Wow! What a beautiful state! We are currently in Lone Pin, CA, living in the Alabama Hills and in the shadow of the Eastern Sierras and Mount Whitney. Everywhere we look is beauty, and we just stare at it all in amazement.
We spent last Wednesday and Thursday at the not very attractive location of Beaumont RV in Beaumont, CA, to get some maintenance and repairs done. We wanted to stay very close by in case Soupy had any issues, so we mainly hung out in their waiting area for 2 days. We were all finished late Thursday afternoon, and decided to stay in their lot one more night, and then leave first thing Friday morning. We headed north, through Cajon Pass, and onto route 395. This road winds through some of the prettiest parts of California, through the Owens valley, with mountain ranges on either side. The scenery quickly changed from desert drab to amazing.
We are boondocking in the Alabama Hills, just west of Lone Pine, and just east of the Sierras. There is a popular BLM area called Movie Road, where lots of westerns were filmed, and camping is free here for up to 14 days. We scouted out a spot, but it was getting late and we were hungry and hot. We ended up plunking down in a turnaround, and planned to look for a better spot the next morning. For a temporary spot, the views sure weren’t bad!
Saturday morning, we set out to find a better spot. There’s a million little roads leading to hidden spots, and we really had to search to scout them out. We ended up well off the main road, tucked behind some picturesque rocks. It’s a very private and quiet spot, just right after months in a crowded campground!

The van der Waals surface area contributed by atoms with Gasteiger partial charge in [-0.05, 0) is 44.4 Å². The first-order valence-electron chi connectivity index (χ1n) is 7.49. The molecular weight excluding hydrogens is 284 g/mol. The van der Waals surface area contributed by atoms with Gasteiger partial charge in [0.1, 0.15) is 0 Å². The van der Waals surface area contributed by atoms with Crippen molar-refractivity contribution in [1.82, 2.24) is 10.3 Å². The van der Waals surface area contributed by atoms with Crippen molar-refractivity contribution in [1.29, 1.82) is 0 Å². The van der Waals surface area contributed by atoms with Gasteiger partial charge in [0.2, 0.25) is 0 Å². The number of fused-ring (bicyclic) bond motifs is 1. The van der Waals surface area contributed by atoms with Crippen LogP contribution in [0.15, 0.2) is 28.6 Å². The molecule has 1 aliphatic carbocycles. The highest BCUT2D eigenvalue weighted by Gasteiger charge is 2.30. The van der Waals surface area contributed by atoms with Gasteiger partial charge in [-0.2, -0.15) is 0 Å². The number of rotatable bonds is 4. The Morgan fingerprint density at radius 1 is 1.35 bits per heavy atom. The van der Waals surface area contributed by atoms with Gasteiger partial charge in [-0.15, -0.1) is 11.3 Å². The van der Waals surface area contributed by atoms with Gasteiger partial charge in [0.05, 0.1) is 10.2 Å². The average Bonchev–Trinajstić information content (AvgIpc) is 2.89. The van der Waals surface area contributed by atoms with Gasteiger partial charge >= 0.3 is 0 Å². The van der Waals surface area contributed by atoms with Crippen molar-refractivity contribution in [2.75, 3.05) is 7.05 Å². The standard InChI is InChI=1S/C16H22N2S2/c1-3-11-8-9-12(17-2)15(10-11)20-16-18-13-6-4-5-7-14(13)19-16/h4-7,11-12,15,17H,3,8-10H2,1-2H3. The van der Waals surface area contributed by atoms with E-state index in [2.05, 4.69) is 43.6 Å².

We drove up the steep, steep road to Whitney Portal, the area around the trailhead to the highest mountain in the lower 48. The views were fantastic, and there was a lovely waterfall right next to the parking lot at the top.
Yesterday, we got up early to enjoy the sunrise again.
We headed out to do the Tuttle Creek Trail, which leads to a abandoned ashram high in the mountains. The trail was steep and precarious in places, but oh-so-worth the effort.
In the afternoon, we visited Manzanar “War Relocation Center”, just north of Lone Pine. In reality, it was a concentration camp for Japanese-Americans who had the misfortune of living in the 3 Pacific states that were declared a war zone after the attack on Pearl Harbor. All Japanese-Americans in those areas were given about a week to prepare to move to a camp. It was a heartbreaking tribute to the mass histeria of the time, which lead to misery for over 100,000 people. The actual site is mostly empty–just the concrete pads of buildings remain. But the Visitor’s Center was well designed and informative, with lots of pictures and artifacts from the time.
We had friends, Melissa and Andy, from Pasadena who were coming back down our way as they returned from a camping trip near Mammoth Lakes. We were the perfect stopping point for a dinner break with them, and it was great to spend some time with old friends.
Today we hiked to an area close to our campsite with lots of fanciful rock formations and arches.
We are moving on today for a couple reasons. It’s starting to get busy as the town gears up for the 25th annual Lone Pine Film Festival. There’s all kinds of events going on, starting in a couple days. We knew something was up when we saw signs being put up all over the BLM land–each one commemorates a location where a famous movie scene was filmed.
Also, we have to report to Fresno, CA, for our drug test for Amazon. Amazon recently asked where we would be, and they assigned an area based on proximity to zip code. The problem is, although Fresno is only about 50 miles west as the crow flies, there’s no roads east and west through the Sierras. We will have to go north, through Yosemite, and then head back south, a trip of about 180 miles each way. We plan to get up super early tomorrow and do it all in one day, with just the car.
Our next stop is about 60 miles north–the BLM land of the Volcanic Tablelands, just outside Bishop, CA.